Licence to kill (concept)

Licence to kill (concept)

Licence to kill has at least two known meanings. It can be defined as an official sanction by a government or government agency to a particular operative or employee to initiate the use of deadly force, presumably in furtherance of the government's aims or policies, or in carrying out the operative's assigned missions and presumably in an assassination or covert context rather than in an overtly military context. [ CBS News story] A December 4,2002 story from the CBS News website ( on the CIA having been granted a "license to kill" (US spelling) with meaning essentially as given in the first definition.] Also, an executioner has a licence to terminate the life of the person being executed. Thus, executioner's licence to kill has a limited scope, as it is issued only for the sole occasion of the execution.

It is also sometimes used when referring to assisted suicide, or discontinuance of life support, especially by editorialists, who may use the phrase, possibly pejoratively, in reference to government sanction of either action.This meaning was used in cite news| authorlink=Mark Alexander| first=Mark| last=Alexander| url=| title=404 error| accessdate=2007-01-30|, which was widely replicated, with meaning essentially as given in the second definition.]

The idea of a licence to kill is popularly known from the James Bond novels and films (signified by the "00" designation given to the agents who are licensed to kill; Bond himself is famously agent 007 [cite web|url=|title=The double 0 section|accessdate=2007-03-14] ), and has been used at least once by a headline writer.cite web|url=,1361,578501,00.html|title=CIA given licence to kill|work=The Guardian|date=2001-10-22|accessdate=2006-07-09] In reality, the legitimacy of deadly force usage from country to country is generally controlled by statute law, particular and direct executive orders, the common law, or military rules of engagement. In Britain, the "Intelligence Services Act 1994" [ [ Intelligence Services Act 1994 (c. 13) ] ] authorizes the secretary of state to grant immunity from British prosecution to personnel when they engage in any acts abroad that would be illegal under British law, such as murder. ["Under Section 7 of the Intelligence Services Act, the secretary of state can authorize persons to commit acts abroad for which they may not be held liable under British law. By implication, that includes all criminal law relating to the use of lethal force... Despite its protections, the act does not and cannot immunize agents from the law of the foreign lands in which they operate." cite news| url=| title=Does James Bond have a License to Kill?|]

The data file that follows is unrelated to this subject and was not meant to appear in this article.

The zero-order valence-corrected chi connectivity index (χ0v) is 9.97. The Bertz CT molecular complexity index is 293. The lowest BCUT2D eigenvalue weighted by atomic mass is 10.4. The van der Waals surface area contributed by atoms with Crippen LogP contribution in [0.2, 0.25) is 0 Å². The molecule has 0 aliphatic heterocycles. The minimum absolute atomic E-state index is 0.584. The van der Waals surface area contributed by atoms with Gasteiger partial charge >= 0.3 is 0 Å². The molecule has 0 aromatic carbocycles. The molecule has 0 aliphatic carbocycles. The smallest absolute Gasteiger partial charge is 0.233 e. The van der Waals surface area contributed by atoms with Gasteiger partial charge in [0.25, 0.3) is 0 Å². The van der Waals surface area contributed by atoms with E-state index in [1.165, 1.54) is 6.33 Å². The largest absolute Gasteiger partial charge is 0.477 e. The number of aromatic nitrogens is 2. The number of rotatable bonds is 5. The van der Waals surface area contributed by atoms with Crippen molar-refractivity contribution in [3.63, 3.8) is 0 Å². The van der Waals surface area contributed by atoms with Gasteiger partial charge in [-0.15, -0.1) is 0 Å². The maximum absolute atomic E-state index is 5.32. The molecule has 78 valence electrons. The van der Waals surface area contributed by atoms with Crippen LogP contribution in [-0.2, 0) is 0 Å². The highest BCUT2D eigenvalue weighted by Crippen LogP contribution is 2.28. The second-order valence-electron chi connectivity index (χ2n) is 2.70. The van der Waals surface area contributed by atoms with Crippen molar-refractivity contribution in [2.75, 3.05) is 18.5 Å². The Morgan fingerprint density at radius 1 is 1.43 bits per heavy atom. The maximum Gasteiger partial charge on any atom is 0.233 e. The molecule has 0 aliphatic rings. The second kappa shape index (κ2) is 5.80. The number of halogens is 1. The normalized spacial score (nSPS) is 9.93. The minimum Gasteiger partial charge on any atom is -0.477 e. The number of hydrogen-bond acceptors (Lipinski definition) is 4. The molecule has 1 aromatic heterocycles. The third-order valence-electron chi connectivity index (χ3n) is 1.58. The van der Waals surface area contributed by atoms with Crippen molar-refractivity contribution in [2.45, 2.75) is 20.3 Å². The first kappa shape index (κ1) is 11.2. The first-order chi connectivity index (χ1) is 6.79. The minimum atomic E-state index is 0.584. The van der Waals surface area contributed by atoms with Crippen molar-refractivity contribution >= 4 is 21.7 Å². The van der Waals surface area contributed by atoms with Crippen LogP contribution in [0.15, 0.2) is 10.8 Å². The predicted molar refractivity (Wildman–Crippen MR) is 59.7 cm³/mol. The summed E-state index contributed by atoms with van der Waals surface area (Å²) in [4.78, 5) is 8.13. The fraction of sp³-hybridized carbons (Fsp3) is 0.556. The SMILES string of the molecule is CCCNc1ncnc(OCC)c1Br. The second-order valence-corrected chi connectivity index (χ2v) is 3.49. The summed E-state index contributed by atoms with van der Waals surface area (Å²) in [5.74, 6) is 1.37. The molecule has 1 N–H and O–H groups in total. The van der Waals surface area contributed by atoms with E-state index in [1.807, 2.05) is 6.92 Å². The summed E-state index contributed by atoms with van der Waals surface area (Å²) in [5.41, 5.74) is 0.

With the popularity of the James Bond films and the phrase being used as a tagline in the series, and an imitation James Bond film Lindsay Shonteff's "Licensed to Kill" in 1965, "Mad" magazine printed a drivers license type card for Bond as a basis for other celebrities being granted licence to do the things they were most known for (i.e. "Jerry Lewis License to Nauseate"). A similar concept took place in a comedy skit on "Cedric the Entertainer Presents" where Bond and a supervillain both realise that their licence to kill has expired and race to be first to renew their licence at a state registry office.

In a military context, some personnel do have what amounts to a de facto licence to kill; this is especially true of snipers, though this "licence" is limited to the battlefield and (in theory at least) applies only against enemy combatants. In time past, ships on the high seas were given letters of marque by a nation-state to attack enemy shipping, a variation of a licence to kill.

The actual existence of a "licence to kill" is debated. Some feel that the term is a mere literary device, popularized by novels and films, while others believe that such a licence exists in at least some countries, whether in the military, police or counter-intelligence services. In the literary sense, the licence is presumed to be a discretionary one, distributed rarely and requiring extensive training to obtain, and it is only granted to a handful of covert agents of a state, in the interest of national security. The agent is not necessarily expected to kill enemies as part of a mission, but may receive immunity from prosecution (in his own country), if, in the agent's estimation, this became necessary to complete it.

During the 1970s, the dispersal of Israeli agents with what would amount to a "licence to kill" occurred during Operation Wrath of God. Teams of agents were supposedly assigned targets in international locations and given orders and permission to terminate said targets. While evidence for such operations does exist, the Israeli government denies that it targeted enemies for death.

In reality, such licences would run afoul of the laws of war: the covert agent would almost certainly be considered a spy or perhaps even a common criminal if murder is committed in a foreign country. For this reason, few governments, if any, are willing to disclose the existence of a licence to kill.

ee also

* Castle Doctrine
* Fifth Freedom
* Kiri sute gomen, the equivalent in feudal Japan.
* Rules of Engagement
* Shoot to kill
* Terminate with extreme prejudice
* Vigilantism
* Tyrannicide


External links

* [] Licensed to Kill, Hired Guns in the War on Terror by Robert Young Pelton (Crown, Sept 1, 2006)
* [ USA Today editorial] DeWayne Wickham editorial of November 6, 2001 arguing against the CIA "license to kill" authority.
*A 2000 BBC television documentary by Olenka Fenkiel, also shown on ABC, about murder of women in Pakistan in situations involving divorce or adultery. []

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